This is a big deal for swimmers who don’t want to splurge on a waterproof swim-tracker such as the $199 Versa or the $279 Apple Watch Series 3.
Fitbit now has just one fitness tracker with on-board GPS, the Ionic, which one of the company’s worst-designed devices. I was hoping the Charge 3 would improve upon the Charge 2 by adding GPS, but unfortunately, the new band has to connect to your phone’s GPS to accurately track workouts instead. The good news: The Charge 3 locks onto your phone’s GPS within a second (literally). The band also tracked one 3.18-mile run fairly accurately even without GPS activated — it logged the run as 3.24 miles.
I tested the Charge 3 against a Polar H10 chest strap, the gold standard for consumer-grade heart rate-monitoring, and found that the band accurately measured my BPM while resting, but wasn’t spot on while running. After a 3+-mile run, the Polar chest strap calculated that my average heart rate was 163; the Charge 3 estimated the average was 158 BPM. The Charge calculated my max heart rate at 173, while the Polar reported 180 BPM. The Charge also lagged behind the Polar by more than a minute in the beginning of my run when my heart rate jumped up to 156.
This isn’t a huge deal in terms of activity-tracking, because heart rate is more useful to gauge trends and overall fitness level. But as Fitbit prepares to move into health diagnostics (more on that later), accuracy will become essential.
The redesigned touchscreen display makes it easier to swipe through metrics while running, but I’d prefer to see more stats on-screen at the same time rather than having to swipe with sweaty fingers to see current pace, average pace, heart rate and time.
The Charge 3 didn't automatically track runs at launch, but Fitbit fixed that with an update in December.
Sensors and sleep: Serious potential
Like Fitbit’s Versa and Ionic smartwatches, the Charge 3 has an SpO2 sensor for measuring blood oxygenation levels. With that information, Fitbit can tell if you experience breathing disruptions while you sleep. Or it will soon.
In November, Fitbit is opening up a Sleep Score Beta program to qualifying Fitbit users that will use the Charge 3’s SpO2 and heart rate sensors to assess your sleep quality and rate it out of 100. (If you own a Fitbit without an SpO2 sensor, you can still participate in the beta, but you won’t get alerts about breathing disruptions.)
Fitbit will soon let Charge 3 users leverage the SpO2 and heart rate sensors to assess your sleep quality and rate it out of 100.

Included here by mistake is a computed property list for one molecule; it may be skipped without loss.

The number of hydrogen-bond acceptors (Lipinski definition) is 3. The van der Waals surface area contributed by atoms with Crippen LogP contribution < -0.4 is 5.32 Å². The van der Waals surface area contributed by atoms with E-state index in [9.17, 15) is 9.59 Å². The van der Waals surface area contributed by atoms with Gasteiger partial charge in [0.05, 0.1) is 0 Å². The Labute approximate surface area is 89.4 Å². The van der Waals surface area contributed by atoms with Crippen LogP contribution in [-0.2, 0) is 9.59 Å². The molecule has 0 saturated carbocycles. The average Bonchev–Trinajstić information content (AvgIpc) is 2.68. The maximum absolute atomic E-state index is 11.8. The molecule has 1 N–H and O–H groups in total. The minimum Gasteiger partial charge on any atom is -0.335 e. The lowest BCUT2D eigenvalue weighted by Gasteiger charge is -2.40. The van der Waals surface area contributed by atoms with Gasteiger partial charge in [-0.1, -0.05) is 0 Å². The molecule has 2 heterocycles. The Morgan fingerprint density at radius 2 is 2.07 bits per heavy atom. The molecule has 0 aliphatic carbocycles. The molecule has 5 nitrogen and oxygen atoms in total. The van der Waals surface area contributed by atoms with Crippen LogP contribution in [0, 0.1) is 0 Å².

Fitbit could also use the SpO2 sensor to diagnose sleep apnea with clearance from the U.S. Food and Drug Administration, though it’s unclear as to how far along in that process Fitbit is. Apple just received FDA clearance for two Apple Watch features, one an electrocardiogram app that uses the Series 4’s electrical heart rate sensor to diagnose atrial fibrillation, or irregular heart rhythm. The other is a watchOS feature, not exclusive to the Series 4, that alerts users if they experience five instances of irregular heart rhythm.
Fitbit is also working on atrial fibrillation, but has already differentiated itself with in-depth sleep analysis, which the Apple Watch doesn’t offer. With an SpO2 sensor, the Charge 3 (alongside the Versa and Ionic) could give Sleep Score Beta participants life-changing health information. The potential is huge.
Battery Life: As good as promised
Where Fitbit routinely pulls ahead of the competition is battery life, and the Charge 3 delivers up to a week of fitness-tracking and notifications on a charge. After three days and three workouts, the band was still chugging along at 68 percent. That’s impressive, because I was also using the band to check notifications, the weather and playing with settings with the brightness on auto (as opposed to dim or normal, which would conserve battery).
Fitbit makes trade-offs to keep battery life lengthy, but for many people, week-long battery life would be a great reason to buy this band.
Fitbit’s most high-profile new devices have been smartwatches, but the company hasn’t forgotten that its best-selling product is the Charge 2. The Charge 3 is an obvious upgrade if you’re a swimmer who wants in-depth sleep analysis in a device that can last a week on a charge.
The Charge 3 doesn’t blaze any trails — at least not yet. I’m curious to see what Fitbit does with the Sleep Score Beta data, which could inform medical-grade software features down the line.
Fitbit still hasn’t made the perfect fitness tracker. But the Charge 3 is one step closer.
Credit: Tom's Guide